There are approximately 415,000 veterans in the Chicagoland area, 700,000 in the state of Illinois. The McCormick Foundation veterans program strives to make Illinois the best state for veterans and military families to thrive. One way we approach this mission is to support pathways and networks to coordinated outcome-based programs that provide transitioning service members, veterans and military families ease of access to supportive services. All the jargon aside, we know that one organization whether it be nonprofit, private, or public cannot do it alone. A coordinated network of services and activities working towards a common agenda where organizations are truly integrated and collaborating will allow veterans and their family members to reach their full potential and continue to contribute back to our community as they did while serving our country. Simply, if the mental health agency is networked to the workforce development agency which is in the network of the legal aid clinic that’s connected to a housing agency, veterans and family members are going to receive a more efficient and connected continuum of care.


Community collaborations to serve veterans and family members have emerged across the nation in various forms over the past several years. In April 2012, the Center for New American Security (CNAS) published “Well After Service: Veteran Reintegration and American Communities”, examining veteran wellness models and several leading collaborative efforts around the country to meet veterans’ needs. The report offered a best practices framework for community-based veteran reintegration that is the basis for community models to this day:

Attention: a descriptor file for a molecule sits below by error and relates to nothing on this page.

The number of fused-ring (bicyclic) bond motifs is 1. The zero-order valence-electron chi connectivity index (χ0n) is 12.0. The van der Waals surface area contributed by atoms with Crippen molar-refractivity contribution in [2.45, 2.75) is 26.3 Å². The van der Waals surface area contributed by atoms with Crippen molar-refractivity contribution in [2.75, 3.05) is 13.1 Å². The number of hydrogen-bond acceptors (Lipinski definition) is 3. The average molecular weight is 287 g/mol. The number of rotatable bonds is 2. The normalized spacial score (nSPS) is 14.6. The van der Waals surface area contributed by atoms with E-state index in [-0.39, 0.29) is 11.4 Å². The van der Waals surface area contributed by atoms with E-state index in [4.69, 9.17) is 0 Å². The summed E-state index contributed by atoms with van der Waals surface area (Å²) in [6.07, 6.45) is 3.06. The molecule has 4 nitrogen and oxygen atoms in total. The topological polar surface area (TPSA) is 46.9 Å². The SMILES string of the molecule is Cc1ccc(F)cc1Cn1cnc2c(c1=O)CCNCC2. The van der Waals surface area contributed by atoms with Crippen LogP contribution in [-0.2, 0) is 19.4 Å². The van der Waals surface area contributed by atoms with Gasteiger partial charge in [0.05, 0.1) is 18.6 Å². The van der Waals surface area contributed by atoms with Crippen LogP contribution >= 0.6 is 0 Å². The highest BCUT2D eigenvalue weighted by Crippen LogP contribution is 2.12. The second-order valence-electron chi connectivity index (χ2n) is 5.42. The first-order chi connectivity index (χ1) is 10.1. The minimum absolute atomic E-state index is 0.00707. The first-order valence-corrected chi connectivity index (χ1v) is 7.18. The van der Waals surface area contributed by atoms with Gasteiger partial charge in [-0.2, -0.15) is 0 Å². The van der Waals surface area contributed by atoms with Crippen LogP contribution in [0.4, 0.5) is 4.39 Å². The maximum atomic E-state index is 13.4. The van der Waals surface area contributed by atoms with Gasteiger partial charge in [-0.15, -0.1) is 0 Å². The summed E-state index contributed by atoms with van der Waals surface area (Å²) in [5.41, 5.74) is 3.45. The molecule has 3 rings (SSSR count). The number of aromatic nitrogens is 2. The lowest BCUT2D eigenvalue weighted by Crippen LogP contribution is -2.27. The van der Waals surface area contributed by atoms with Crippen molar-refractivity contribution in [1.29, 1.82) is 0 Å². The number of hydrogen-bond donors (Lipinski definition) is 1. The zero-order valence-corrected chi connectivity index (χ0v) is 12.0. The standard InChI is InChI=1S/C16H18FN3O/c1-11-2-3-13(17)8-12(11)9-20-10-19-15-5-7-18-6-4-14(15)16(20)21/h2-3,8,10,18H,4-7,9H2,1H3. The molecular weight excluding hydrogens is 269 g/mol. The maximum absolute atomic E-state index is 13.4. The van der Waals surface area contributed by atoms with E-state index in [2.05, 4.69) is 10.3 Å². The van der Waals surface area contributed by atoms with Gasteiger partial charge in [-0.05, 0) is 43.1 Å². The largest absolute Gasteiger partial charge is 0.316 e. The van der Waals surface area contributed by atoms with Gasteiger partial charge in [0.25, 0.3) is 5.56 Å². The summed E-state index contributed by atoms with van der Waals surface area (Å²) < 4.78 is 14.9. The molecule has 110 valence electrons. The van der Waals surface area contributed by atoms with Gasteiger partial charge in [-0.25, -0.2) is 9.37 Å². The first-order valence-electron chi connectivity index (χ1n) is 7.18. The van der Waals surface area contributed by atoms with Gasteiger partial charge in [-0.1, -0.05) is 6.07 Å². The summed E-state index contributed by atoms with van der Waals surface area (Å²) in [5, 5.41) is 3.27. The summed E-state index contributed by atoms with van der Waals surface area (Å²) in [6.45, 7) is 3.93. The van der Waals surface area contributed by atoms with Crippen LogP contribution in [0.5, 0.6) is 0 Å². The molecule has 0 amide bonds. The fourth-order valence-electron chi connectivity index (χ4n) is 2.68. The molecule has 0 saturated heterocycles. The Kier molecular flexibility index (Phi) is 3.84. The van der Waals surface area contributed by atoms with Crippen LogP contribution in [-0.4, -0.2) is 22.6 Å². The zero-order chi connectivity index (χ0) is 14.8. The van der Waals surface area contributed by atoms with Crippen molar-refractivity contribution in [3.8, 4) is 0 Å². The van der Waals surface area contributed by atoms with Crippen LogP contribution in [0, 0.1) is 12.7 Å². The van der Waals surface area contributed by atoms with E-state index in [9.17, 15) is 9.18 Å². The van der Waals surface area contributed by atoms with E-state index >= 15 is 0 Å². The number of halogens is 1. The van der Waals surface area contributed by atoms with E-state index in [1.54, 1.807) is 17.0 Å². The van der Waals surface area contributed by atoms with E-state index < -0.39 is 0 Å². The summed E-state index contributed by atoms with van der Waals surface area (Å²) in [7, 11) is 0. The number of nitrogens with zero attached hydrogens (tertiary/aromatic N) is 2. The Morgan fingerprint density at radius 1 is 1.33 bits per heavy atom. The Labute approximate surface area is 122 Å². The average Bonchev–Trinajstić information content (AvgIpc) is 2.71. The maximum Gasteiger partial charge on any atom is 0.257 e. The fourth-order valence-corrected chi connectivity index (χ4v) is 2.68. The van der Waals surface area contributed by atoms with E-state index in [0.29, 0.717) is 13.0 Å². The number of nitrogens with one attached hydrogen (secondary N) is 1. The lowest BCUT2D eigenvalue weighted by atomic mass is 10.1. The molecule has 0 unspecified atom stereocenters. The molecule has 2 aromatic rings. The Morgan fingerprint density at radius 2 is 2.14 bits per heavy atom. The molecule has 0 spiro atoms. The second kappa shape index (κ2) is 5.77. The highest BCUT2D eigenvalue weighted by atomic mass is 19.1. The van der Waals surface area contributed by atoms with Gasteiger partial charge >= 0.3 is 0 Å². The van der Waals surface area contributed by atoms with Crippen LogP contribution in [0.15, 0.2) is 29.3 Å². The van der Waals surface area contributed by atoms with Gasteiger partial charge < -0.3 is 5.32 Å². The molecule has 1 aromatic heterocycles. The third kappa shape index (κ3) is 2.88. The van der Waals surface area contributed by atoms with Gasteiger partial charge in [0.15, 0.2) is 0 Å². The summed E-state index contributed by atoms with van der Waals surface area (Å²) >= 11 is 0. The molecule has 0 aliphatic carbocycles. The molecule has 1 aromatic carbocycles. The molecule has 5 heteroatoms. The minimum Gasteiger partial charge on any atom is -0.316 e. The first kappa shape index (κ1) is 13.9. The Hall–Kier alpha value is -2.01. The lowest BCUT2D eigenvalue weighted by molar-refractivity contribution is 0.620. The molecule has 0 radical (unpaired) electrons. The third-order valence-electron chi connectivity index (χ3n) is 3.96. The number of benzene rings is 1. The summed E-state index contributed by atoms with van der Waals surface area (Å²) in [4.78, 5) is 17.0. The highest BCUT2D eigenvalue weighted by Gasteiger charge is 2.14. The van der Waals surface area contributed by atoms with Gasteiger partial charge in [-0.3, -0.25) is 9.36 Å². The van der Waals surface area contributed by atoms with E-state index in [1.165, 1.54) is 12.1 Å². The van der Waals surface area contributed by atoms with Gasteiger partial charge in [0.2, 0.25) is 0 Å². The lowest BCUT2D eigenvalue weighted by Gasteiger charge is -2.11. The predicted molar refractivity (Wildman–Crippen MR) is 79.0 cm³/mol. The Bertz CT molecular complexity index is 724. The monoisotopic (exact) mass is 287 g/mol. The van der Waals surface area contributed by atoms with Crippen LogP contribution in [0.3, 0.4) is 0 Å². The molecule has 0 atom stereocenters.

• Build on existing community strengths.
  • Emphasize and/or expand the community potential to realize and sustain positive public health and social welfare outcomes.
  • Foster self-determination among the population being served.


Another study about building community collaborative was produced in June 2016 by Syracuse University’s Institute for Veterans and Military Families (IVMF) which also recognized that there remains a need for more effective collaboration between organizations that service the same population. CNAS produced a new paper in April 2017 called “A Continuum of Collaboration: The Landscape of Community Efforts to Service Veterans” which concluded, amongst many other conclusions, that “communities without formal collaborative activity to serve veterans likely would benefit from some similar activity.” Each of these research papers offers a very thorough and in depth analysis of the evolving collaborative and collective impact efforts in the veteran space and are an excellent resource for any organization or individual working in the field.